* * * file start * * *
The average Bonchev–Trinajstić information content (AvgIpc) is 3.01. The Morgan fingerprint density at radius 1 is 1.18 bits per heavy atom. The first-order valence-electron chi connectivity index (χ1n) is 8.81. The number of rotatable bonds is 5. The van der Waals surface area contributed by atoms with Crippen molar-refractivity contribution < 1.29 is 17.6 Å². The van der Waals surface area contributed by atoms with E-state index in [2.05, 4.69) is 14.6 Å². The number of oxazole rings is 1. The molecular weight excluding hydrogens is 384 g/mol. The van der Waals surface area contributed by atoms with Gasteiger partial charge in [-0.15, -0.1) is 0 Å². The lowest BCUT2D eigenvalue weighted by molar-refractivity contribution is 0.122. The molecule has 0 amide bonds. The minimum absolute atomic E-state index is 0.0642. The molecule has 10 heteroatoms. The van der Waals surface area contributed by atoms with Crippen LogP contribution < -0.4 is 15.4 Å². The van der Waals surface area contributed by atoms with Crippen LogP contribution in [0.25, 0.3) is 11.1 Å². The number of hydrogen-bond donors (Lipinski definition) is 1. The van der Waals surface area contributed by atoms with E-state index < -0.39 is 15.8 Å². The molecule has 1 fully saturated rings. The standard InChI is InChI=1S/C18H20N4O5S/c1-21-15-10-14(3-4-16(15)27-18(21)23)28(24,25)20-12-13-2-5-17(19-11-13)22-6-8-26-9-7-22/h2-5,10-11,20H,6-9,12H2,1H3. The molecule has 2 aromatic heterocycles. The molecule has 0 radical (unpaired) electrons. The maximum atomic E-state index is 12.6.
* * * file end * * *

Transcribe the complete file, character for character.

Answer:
The average Bonchev–Trinajstić information content (AvgIpc) is 3.01. The Morgan fingerprint density at radius 1 is 1.18 bits per heavy atom. The first-order valence-electron chi connectivity index (χ1n) is 8.81. The number of rotatable bonds is 5. The van der Waals surface area contributed by atoms with Crippen molar-refractivity contribution < 1.29 is 17.6 Å². The van der Waals surface area contributed by atoms with E-state index in [2.05, 4.69) is 14.6 Å². The number of oxazole rings is 1. The molecular weight excluding hydrogens is 384 g/mol. The van der Waals surface area contributed by atoms with Gasteiger partial charge in [-0.15, -0.1) is 0 Å². The lowest BCUT2D eigenvalue weighted by molar-refractivity contribution is 0.122. The molecule has 0 amide bonds. The minimum absolute atomic E-state index is 0.0642. The molecule has 10 heteroatoms. The van der Waals surface area contributed by atoms with Crippen LogP contribution < -0.4 is 15.4 Å². The van der Waals surface area contributed by atoms with Crippen LogP contribution in [0.25, 0.3) is 11.1 Å². The number of hydrogen-bond donors (Lipinski definition) is 1. The van der Waals surface area contributed by atoms with E-state index < -0.39 is 15.8 Å². The molecule has 1 fully saturated rings. The standard InChI is InChI=1S/C18H20N4O5S/c1-21-15-10-14(3-4-16(15)27-18(21)23)28(24,25)20-12-13-2-5-17(19-11-13)22-6-8-26-9-7-22/h2-5,10-11,20H,6-9,12H2,1H3. The molecule has 2 aromatic heterocycles. The molecule has 0 radical (unpaired) electrons. The maximum atomic E-state index is 12.6.